Background Notes: United Kingdom 3/98


U.S. Department of State 
Background Notes: United Kingdom, March 1998 

Released by the Bureau of European and Canadian Affairs.


Official Name: United Kingdom of Great Britain and Northern
Ireland

PROFILE

Geography

Area: 244,820 sq. km. (94,525 sq. mi.); slightly smaller than
Oregon.
Cities: Capital--London (metropolitan pop. about 6.9 million).
Other cities--Birmingham, Glasgow, Leeds, Sheffield, Liverpool,
Bradford, Manchester, Edinburgh, Bristol, Belfast.
Terrain: 30% arable, 50% meadow and pasture, 12% waste or urban,
7% forested, 1% inland water.
Land use: 29% arable, 48% meadows and pastures, 9% forest and
woodland, 14% other
Climate: Generally mild and temperate; weather is subject to 
frequent
changes but to few extremes of temperature.

People

Nationality: Noun--Briton(s). Adjective--British.
Population: 58.5 million (July 1996 est.)
Annual population growth rate: 0.22% (1996 est.)
Ethnic groups: British, West Indian, South Asian.
Religions: Church of England, Roman Catholic, Presbyterian.
Languages: English, Welsh, Gaelic.
Education: Years compulsory--12. Attendance--nearly 100%. Literacy--
99%.

Health: Infant mortality rate--6.4/1,000. (1996 est.)
Life expectancy (1996 est.)--males 74 yrs.; females 79 yrs.
Work force (1995, 28 million): Services--76%; industry--18%; 
manufacturing
and engineering--18%; mining and energy--5%; construction--4%;
agriculture--1%.

Government

Type: Constitutional monarchy.
Constitution: Unwritten; partly statutes, partly common law and
practice.
Branches: Executive--monarch (chief of state), prime minister
(head of government), cabinet. Legislative--bicameral parliament:
House of Commons, House of Lords. 
Judicial--magistrates' courts, county courts, high courts, appellate
courts, House of Lords.
Subdivisions: Municipalities, counties, parliamentary 
constituencies,
province of Northern Ireland, and Scottish regions.
Political parties: Conservative; Labour; Liberal Democrats; and
various smaller parties including the Greens and parties of 
Scotland,
Wales, and Northern Ireland.
Suffrage: British subjects and citizens of the Irish Republic
resident in the U.K., at 18.

Economy

GDP (Real GDP, 1996): $1.174 trillion.
Annual growth rate (1997): 3.2%.
Natural resources: Coal, oil, natural gas, tin, limestone, iron
ore, salt, clay, chalk, gypsum, lead, silica
Agriculture: cereals, oilseed, potatoes, vegetables, cattle, sheep,
poultry, fish.
Industry (33% of GDP): Types--steel, heavy engineering and metal
manufacturing, textiles, motor vehicles and aircraft, construction,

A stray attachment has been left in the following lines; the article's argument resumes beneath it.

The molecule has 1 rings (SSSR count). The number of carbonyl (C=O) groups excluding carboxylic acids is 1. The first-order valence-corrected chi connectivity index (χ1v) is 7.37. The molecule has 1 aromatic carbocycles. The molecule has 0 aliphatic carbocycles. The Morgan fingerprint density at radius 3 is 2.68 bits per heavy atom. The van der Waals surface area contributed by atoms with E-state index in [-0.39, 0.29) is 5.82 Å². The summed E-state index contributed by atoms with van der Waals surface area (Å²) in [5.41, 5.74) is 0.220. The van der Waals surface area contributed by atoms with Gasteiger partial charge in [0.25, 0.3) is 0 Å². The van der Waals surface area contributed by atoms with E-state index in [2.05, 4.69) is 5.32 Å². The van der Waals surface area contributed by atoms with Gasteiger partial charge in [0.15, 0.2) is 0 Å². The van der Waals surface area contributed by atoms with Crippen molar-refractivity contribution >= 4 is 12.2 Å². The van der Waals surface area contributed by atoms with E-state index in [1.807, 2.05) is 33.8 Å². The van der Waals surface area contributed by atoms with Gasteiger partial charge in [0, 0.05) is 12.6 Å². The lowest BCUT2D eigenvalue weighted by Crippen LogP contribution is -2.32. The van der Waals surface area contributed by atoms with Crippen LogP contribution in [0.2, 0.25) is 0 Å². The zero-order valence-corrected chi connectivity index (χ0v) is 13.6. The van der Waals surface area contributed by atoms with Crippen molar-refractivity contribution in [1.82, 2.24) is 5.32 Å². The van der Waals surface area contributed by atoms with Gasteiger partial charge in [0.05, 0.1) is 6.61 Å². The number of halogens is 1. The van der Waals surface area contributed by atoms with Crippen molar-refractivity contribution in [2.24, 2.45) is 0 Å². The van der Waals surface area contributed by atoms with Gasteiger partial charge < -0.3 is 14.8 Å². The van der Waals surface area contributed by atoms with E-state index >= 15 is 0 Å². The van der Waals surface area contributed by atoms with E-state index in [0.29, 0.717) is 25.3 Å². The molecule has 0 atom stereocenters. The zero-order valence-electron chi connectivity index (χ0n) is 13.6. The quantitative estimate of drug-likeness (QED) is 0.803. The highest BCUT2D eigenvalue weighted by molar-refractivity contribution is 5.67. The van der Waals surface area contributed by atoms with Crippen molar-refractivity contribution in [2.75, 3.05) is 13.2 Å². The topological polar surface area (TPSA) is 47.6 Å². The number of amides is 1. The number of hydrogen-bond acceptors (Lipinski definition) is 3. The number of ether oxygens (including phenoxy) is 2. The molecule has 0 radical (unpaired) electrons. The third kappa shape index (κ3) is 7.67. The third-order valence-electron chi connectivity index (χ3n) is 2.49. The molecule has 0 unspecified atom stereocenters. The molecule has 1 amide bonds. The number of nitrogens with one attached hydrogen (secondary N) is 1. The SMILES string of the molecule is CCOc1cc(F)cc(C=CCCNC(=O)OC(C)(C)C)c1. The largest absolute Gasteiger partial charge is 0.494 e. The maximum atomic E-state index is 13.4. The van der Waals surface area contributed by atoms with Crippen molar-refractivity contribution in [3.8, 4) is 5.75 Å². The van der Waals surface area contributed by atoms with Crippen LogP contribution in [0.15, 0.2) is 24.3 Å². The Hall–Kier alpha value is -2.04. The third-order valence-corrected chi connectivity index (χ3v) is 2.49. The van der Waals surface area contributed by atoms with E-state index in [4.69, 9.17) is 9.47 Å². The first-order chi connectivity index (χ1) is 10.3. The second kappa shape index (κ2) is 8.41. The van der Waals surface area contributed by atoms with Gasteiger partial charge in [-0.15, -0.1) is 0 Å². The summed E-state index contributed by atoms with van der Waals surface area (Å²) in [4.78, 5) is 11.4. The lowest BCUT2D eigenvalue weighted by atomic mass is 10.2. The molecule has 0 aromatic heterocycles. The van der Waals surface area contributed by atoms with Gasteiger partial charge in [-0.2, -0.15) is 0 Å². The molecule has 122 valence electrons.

electronics, chemicals.
Trade (1995): Exports--$295.3 billion: machinery and transport
equipment, petroleum, manufactures, chemicals. Major markets--EU,
U.S., Sweden, Saudi Arabia, Nigeria, Switzerland, South Africa.
Imports--$283.6 billion: machinery and transport equipment, 
manufactures,
foodstuffs, petroleum, chemicals. Major suppliers--EU, U.S., Japan,
Norway, Sweden, Switzerland.

U.S.-U.K. RELATIONS

The United Kingdom is one of the United States' closest allies,
and British foreign policy emphasizes close coordination with
the United States. Bilateral cooperation reflects the common 
language,
ideals, and democratic practices of the two nations. The relations
were strengthened by the U.K.'s alliance with the United States
during both World Wars, the Korean conflict, and the Persian Gulf
war. The United Kingdom and the United States continually consult
on foreign policy issues and global problems and share major foreign
and security policy objectives. In the United Nations, the U.K.
is a permanent member of the Security Council.

The U.K. has historic global ties, but as its global commitments
have been reduced since World War II, it has sought a closer 
association
with Europe. A key member of the North Atlantic Treaty Organization
(NATO), the U.K. is one of its major European maritime powers.
The U.K. ranked third in 1996 among NATO countries in total defense
expenditure.

The 56,000-member Royal Navy is in charge of NATO's independent
strategic nuclear arm--Polaris missile submarines are now being
replaced by Trident II. Defense of U.S. reinforcement and resupply
of Europe is one of the Royal Navy's major tasks. In addition,
the 7,600-member Royal Marines provide commando units for amphibious
assault and for specialist reinforcement forces in and beyond
the NATO area. The army, with a strength of 110,000, including
7,600 women, provides for the ground defense of the United Kingdom
through its participation in NATO.

Trade and Investment
The United Kingdom is one of the largest European economies
and a major international trading power. London ranks with New
York as a leading international financial center.

Britain in 1996 ranked as the United States' sixth-largest trading
partner in total trade and the fourth-largest U.S. export market
after Canada, Japan, and Mexico. The British purchased $30.9 billion
worth of U.S. goods in 1996, while U.S. imports from Britain were
valued at $28.9 billion. U.S. total trade with the United Kingdom
in 1996 amounted to 22% of total U.S. trade with the European
Union. The U.K. was the largest source of foreign tourists in
the U.S. in 1994, accounting for $8 billion in travel receipts.

At $252 billion in 1995, total two-way direct investment between
the U.S. and Britain made the investment partnership the world's
largest. The U.S. and U.K. were also each other's largest investment
partner in 1996. U.S. direct investment in the U.K. in 1996 was
$143 billion. British direct investment in the U.S. was $143 
billion, accounting for 23% of total stock of foreign investment.  
This investment sustains about 1 million American jobs.